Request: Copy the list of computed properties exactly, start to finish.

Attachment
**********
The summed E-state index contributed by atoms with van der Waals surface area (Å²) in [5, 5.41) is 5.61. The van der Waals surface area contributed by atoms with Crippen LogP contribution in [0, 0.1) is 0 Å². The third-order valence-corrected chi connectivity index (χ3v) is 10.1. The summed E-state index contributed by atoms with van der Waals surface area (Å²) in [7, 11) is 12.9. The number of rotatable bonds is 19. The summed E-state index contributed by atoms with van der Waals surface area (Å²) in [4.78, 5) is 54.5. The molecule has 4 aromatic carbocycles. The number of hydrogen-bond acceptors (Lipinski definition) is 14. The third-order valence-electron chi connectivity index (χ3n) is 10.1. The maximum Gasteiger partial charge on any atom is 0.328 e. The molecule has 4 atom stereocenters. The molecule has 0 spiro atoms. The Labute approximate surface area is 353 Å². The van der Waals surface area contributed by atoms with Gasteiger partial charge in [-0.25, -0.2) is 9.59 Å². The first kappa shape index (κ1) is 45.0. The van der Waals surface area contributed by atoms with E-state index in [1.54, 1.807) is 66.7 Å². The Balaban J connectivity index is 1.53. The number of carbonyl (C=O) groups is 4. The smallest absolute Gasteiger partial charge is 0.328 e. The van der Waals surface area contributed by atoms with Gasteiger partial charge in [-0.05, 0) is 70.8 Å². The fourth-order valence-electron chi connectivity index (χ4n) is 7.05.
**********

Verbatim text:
The summed E-state index contributed by atoms with van der Waals surface area (Å²) in [5, 5.41) is 5.61. The van der Waals surface area contributed by atoms with Crippen LogP contribution in [0, 0.1) is 0 Å². The third-order valence-corrected chi connectivity index (χ3v) is 10.1. The summed E-state index contributed by atoms with van der Waals surface area (Å²) in [7, 11) is 12.9. The number of rotatable bonds is 19. The summed E-state index contributed by atoms with van der Waals surface area (Å²) in [4.78, 5) is 54.5. The molecule has 4 aromatic carbocycles. The number of hydrogen-bond acceptors (Lipinski definition) is 14. The third-order valence-electron chi connectivity index (χ3n) is 10.1. The maximum Gasteiger partial charge on any atom is 0.328 e. The molecule has 4 atom stereocenters. The molecule has 0 spiro atoms. The Labute approximate surface area is 353 Å². The van der Waals surface area contributed by atoms with Gasteiger partial charge in [-0.25, -0.2) is 9.59 Å². The first kappa shape index (κ1) is 45.0. The van der Waals surface area contributed by atoms with E-state index in [1.54, 1.807) is 66.7 Å². The Balaban J connectivity index is 1.53. The number of carbonyl (C=O) groups is 4. The smallest absolute Gasteiger partial charge is 0.328 e. The van der Waals surface area contributed by atoms with Gasteiger partial charge in [-0.05, 0) is 70.8 Å². The fourth-order valence-electron chi connectivity index (χ4n) is 7.05.